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Service Dogs Support

October 1, 2020

People like John Dugas know how life-changing service dogs can be. Dugas, a St. Albert resident and the chairman of Courageous Companions, uses his own service dog, Bailey, to help him with mobility assistance and symptoms of PTSD.

Dugas is also a 30-year veteran who served as a combat engineer. Eventually, Dugas’ work life weighed on him to the point where, every day on his way home, he would pull into a gas station parking lot and sleep for 10 minutes.

“You’d put this mask on, I call it, to kind of hide what’s going on,” said Dugas.

“I found I just became a recluse in my own house, I would stay in my garage and wouldn’t engage anyone.”

After a doctor suggested he try working with a service dog, Dugas applied to the Courageous Companion program and was placed with his first dog, Mia, three months later.

Dogs play an incredible role in so many people’s lives. Sometimes, they’re even considered as best friends or part of the family. Service dogs, however, play another engaging role: as a support system for those who live with post-traumatic stress disorder (PTSD), such as veterans and first responders.

Last weekend, Walk for Veterans, an event supporting veterans throughout Canada, gave its support to service dogs by donating its proceeds to Courageous Companions, a non-profit organization that provides service dogs to first responders, men and women in the military service, and veterans.

“This year, we’re putting (the proceeds) towards Courageous Companions so that people can get the dogs they need, because these (dogs) are so important. And this year especially, we wanted to do something that was centred around not only veterans but veterans and first responders,” said Chance Burles, Edmonton’s organizer for the walk.

“Out of all years, we saw just how important first responders are to our lifestyle and we wanted to really highlight that.”

Charitable initiatives like Walk for Veterans play a huge role in supporting organizations like Courageous Companions.

“It’s vets helping vets, help vets,” said Burles. “That’s really all we want to do.”

Courageous Companions is an organization completely supported by donations, and service dogs can cost up to 20 to $30,000.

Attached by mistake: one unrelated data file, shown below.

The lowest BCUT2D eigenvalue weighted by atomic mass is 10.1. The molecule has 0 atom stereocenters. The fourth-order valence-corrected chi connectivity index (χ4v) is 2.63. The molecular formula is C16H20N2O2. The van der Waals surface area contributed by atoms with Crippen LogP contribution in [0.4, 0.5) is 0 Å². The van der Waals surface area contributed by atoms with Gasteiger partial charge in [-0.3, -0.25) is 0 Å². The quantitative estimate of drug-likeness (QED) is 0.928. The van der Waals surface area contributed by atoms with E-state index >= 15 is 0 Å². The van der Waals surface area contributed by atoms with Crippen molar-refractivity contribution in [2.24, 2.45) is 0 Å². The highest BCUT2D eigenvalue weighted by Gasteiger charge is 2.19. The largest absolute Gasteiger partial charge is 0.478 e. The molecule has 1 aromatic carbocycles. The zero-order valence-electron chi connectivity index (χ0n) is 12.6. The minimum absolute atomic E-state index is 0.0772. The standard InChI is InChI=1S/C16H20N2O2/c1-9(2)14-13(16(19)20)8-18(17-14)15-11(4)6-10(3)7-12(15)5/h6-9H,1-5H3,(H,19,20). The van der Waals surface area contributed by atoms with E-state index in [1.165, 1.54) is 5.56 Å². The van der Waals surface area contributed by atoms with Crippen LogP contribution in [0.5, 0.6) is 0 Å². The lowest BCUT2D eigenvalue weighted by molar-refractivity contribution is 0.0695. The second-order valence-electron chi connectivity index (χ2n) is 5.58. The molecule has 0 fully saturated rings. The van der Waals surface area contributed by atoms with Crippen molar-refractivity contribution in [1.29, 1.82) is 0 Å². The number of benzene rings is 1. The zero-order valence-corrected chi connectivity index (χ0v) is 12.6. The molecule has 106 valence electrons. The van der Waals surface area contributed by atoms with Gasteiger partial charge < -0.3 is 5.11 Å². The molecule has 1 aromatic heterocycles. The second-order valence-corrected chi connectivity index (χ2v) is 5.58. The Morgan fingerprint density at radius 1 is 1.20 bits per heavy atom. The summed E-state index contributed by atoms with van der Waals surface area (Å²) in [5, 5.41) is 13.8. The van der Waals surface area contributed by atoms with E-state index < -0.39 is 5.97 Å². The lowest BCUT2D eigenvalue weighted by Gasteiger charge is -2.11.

“Some legion branches will fund a (service) dog, some will not. Veterans Affairs won’t fund any dogs, the government won’t fund any. So they leave it up to charities to go out there and raise the money to do that,” said Dugas. “It’s always a challenge. You can have a barbecue and raise $600 but at 20 grand a dog, that’s a lot of barbecues.”

A secure support system is imperative for those who deal with the everyday challenges of PTSD. Now a retired master corporal, Burles is a veteran who served for eight years in the military. He was diagnosed with PTSD in 2012, and after a year of exhausting doctor’s appointments, he finally found the right fit with one doctor practising equine therapy. Burles grew up around horses and working with them made perfect sense.

“When you’re working with a horse, they can see and feel the immediate changes in your chemistry,” said Burles.

“One of the neat things is you could be doing a walk-through with your doctor on one of the traumatic events that you’ve been through, and the moment that you start to fade into a flashback, or you start feeling the emotion start to pick up, that horse will engage.”

It takes a special kind of animal to offer the right connection and support needed by those who live with mental and physical disabilities. That’s why the training process at Courageous Companions is thorough to ensure handlers and their dogs are perfectly matched.

Training is specialized to accommodate the handler’s needs, and a dog must be able to perform at least three tasks to become a service dog. Tasks can include grounding, space management, distraction and even waking handlers from a nightmare or detecting high blood pressure.

Burles recalls a time when, at a Walk for Veterans event, one veteran stood backed up against a tree, wide-eyed, with his service dog by his side. The dog was touching the veteran’s hand to distract him. Burles walked up to shake his hand and thank him for coming out, when the veteran told him it had been the first time out of his house in two years.

Burles explained it was the service dog, and being surrounded by other veterans, that kept the man centred enough to be there.

“It was difficult, but it was still within his realm of accomplishment and management by having that dog there,” said Burles.

For many of those who deal with the effects of PTSD, being in crowds and public places can take a great amount of courage. The Walk for Veterans event offers an encouraging environment for those individuals to take that brave next step, and to talk comfortably about their experiences.

“When you sit and you start talking about really dark things, the world starts to close in on you and you’re stationery, and it’s that much more challenging. But if you’re up and walking and people are moving with you and they’re talking and nodding, it becomes a much more fluid, easier way to talk,” explained Burles.

This year, the Walk for Veterans was virtual. Participants walked from various spots across Edmonton not only in support of each other but also in support of the service dogs that help change so many lives. The tally for this year’s fundraiser hasn’t been posted yet.

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